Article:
The former skipper of the Irish naval vessel LE Roisin has told of the day he ordered his officers to board one of the world’s largest trawlers off Tory Island when it was suspected of breaching EU fishing regulations.
The retired Lieutenant Commander said he was in charge of the LE Oisin on fishery patrol in the Atlantic on November 22, 2013 when he instructed naval and sea fisheries protection officers to board the 14,000 tonne Annelies Ilena.
Retired Lieutenant Commander, Terence Ward told Donegal Circuit Court that he was in communication with the officers and he was kept apace of what was happening when the Master of the 144-metre Annelies Ilena was cautioned.
One of the men who boarded the super-trawler from a rigid inflatable speed-boat despatched by the LE Roisin was Killybegs-based Sea Fisheries protection Officer John Hederman.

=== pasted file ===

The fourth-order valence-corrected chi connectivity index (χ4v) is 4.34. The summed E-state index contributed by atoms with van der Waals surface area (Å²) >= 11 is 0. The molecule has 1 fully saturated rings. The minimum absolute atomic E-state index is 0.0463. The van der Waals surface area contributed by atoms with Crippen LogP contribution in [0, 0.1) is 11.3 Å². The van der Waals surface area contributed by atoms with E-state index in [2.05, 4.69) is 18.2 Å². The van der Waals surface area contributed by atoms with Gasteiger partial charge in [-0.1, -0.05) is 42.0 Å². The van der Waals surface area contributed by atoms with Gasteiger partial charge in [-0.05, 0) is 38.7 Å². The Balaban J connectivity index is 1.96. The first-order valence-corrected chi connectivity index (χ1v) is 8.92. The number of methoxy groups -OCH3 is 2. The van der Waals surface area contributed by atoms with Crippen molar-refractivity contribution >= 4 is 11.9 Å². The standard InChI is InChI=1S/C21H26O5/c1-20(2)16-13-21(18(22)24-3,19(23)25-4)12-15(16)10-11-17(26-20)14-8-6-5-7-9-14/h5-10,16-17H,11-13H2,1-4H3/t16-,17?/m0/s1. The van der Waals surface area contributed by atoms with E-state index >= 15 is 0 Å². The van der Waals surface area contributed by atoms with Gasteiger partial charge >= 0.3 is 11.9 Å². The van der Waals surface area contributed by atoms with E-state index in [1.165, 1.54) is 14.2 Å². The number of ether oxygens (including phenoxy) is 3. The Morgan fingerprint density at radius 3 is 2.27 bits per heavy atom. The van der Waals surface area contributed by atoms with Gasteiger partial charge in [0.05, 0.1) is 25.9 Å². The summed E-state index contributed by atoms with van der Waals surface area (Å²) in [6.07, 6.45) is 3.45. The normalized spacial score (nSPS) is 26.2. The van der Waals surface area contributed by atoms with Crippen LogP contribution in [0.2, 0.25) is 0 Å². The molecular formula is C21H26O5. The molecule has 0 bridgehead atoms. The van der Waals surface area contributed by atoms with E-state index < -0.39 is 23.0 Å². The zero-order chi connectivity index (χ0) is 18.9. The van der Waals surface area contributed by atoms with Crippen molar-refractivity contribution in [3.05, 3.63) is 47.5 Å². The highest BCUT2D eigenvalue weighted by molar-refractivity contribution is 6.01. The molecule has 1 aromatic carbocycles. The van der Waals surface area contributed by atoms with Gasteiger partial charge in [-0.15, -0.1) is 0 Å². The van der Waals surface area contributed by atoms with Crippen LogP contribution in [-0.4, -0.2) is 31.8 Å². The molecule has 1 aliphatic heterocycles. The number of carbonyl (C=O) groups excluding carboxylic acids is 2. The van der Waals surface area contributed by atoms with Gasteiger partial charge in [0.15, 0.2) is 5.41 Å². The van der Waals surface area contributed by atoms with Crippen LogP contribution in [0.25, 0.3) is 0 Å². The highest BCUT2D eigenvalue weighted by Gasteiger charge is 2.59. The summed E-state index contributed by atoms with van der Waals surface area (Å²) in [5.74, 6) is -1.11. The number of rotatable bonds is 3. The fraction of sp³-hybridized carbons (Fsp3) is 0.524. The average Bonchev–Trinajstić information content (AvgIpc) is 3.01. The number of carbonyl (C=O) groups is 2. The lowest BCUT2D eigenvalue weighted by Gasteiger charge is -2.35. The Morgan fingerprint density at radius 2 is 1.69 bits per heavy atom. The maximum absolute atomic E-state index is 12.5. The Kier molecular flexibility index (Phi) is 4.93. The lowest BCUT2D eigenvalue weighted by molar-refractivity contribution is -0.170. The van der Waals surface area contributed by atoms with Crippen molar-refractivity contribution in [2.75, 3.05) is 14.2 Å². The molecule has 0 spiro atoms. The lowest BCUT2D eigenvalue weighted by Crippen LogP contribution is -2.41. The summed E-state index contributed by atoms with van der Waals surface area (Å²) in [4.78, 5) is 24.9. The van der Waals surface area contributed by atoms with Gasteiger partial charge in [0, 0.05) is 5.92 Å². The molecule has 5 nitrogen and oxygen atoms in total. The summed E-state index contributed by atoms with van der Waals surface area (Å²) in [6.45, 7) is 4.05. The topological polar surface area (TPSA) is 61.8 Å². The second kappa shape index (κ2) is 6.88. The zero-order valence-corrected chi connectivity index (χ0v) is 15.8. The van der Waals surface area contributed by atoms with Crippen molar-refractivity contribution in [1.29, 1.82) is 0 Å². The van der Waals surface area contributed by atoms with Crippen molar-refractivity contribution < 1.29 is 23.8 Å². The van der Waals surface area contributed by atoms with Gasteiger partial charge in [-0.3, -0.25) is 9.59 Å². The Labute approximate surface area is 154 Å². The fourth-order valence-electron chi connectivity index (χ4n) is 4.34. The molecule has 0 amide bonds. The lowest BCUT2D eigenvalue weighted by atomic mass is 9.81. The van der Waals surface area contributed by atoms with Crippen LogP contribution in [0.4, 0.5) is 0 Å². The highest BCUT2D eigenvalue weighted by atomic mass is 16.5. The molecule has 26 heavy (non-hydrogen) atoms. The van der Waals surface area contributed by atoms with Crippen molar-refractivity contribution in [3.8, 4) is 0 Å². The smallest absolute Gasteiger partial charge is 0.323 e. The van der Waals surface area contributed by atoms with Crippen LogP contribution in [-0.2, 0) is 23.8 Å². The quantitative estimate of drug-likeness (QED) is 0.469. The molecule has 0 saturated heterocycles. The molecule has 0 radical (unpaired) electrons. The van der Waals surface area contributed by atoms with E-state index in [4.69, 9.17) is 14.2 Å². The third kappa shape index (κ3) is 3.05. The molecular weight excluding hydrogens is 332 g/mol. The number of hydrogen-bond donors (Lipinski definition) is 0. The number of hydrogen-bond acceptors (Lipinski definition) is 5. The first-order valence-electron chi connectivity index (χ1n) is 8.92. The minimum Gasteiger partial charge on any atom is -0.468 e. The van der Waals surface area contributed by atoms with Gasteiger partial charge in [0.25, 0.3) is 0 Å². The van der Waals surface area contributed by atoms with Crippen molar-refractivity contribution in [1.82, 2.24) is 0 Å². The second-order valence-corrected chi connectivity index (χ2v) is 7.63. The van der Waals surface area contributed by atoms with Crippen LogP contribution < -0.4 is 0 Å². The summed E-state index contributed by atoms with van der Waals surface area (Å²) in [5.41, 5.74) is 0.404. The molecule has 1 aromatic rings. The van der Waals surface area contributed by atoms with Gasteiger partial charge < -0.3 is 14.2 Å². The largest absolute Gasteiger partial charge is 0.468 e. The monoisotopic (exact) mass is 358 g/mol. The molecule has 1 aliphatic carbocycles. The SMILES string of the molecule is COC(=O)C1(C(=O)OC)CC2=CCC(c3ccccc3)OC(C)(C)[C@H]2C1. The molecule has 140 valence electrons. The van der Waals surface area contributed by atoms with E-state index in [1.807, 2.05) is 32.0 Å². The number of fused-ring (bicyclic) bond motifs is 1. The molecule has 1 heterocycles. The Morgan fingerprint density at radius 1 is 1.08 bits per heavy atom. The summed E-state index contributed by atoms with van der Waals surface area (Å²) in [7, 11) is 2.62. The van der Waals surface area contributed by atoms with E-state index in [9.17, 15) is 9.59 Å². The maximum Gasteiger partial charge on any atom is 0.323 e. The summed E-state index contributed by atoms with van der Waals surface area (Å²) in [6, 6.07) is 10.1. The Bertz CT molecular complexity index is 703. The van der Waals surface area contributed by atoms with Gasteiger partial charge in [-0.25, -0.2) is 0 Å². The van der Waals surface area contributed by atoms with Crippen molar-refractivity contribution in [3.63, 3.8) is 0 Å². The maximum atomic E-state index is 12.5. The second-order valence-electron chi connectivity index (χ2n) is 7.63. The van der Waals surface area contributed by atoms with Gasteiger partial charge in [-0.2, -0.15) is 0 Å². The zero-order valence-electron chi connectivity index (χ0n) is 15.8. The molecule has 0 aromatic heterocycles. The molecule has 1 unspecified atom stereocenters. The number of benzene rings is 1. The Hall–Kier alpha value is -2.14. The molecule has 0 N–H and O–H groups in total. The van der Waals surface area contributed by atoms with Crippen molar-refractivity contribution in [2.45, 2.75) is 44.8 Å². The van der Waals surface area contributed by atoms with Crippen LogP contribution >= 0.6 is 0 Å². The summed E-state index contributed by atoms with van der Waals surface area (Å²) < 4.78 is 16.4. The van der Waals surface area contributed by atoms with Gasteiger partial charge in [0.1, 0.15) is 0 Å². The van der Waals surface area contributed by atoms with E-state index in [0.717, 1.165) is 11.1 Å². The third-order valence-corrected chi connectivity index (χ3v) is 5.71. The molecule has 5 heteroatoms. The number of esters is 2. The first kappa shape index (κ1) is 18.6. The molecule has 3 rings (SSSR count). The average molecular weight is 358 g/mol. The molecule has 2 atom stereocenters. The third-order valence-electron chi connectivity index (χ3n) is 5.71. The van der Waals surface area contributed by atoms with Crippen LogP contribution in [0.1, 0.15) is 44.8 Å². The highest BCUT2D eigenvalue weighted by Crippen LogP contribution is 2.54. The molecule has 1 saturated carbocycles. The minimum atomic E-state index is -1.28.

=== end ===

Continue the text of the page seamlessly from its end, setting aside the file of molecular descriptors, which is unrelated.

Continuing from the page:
He told Judge John O’Hagan and a jury of six women and six men of observing a large number of sea-birds that appeared to be feeding behind the trawler before he boarded.
He said he was told by the second mate of the trawler in front of his Master Gerrit Plug that the log book was up to date and there had been no discards of fish.
The Annelies Ilena was formerly the Atlantic Dawn when it operated out of Killybegs.
58-year-old Gerrit Plug, the Dutch national skipper of the Annelies Ilena, has pleaded not guilty to discarding species of fish which are subject to quota, failing to record discards and having illegal equipment on board.
The prosecution has claimed that the Annelies Ilena had illegal equipment aboard which was grading the fish to increase the value of the catch and discarding fish straight back out to sea which should have been kept. The State's case is that this was an ongoing, systematic practice on board the vessel.
The trial continues today.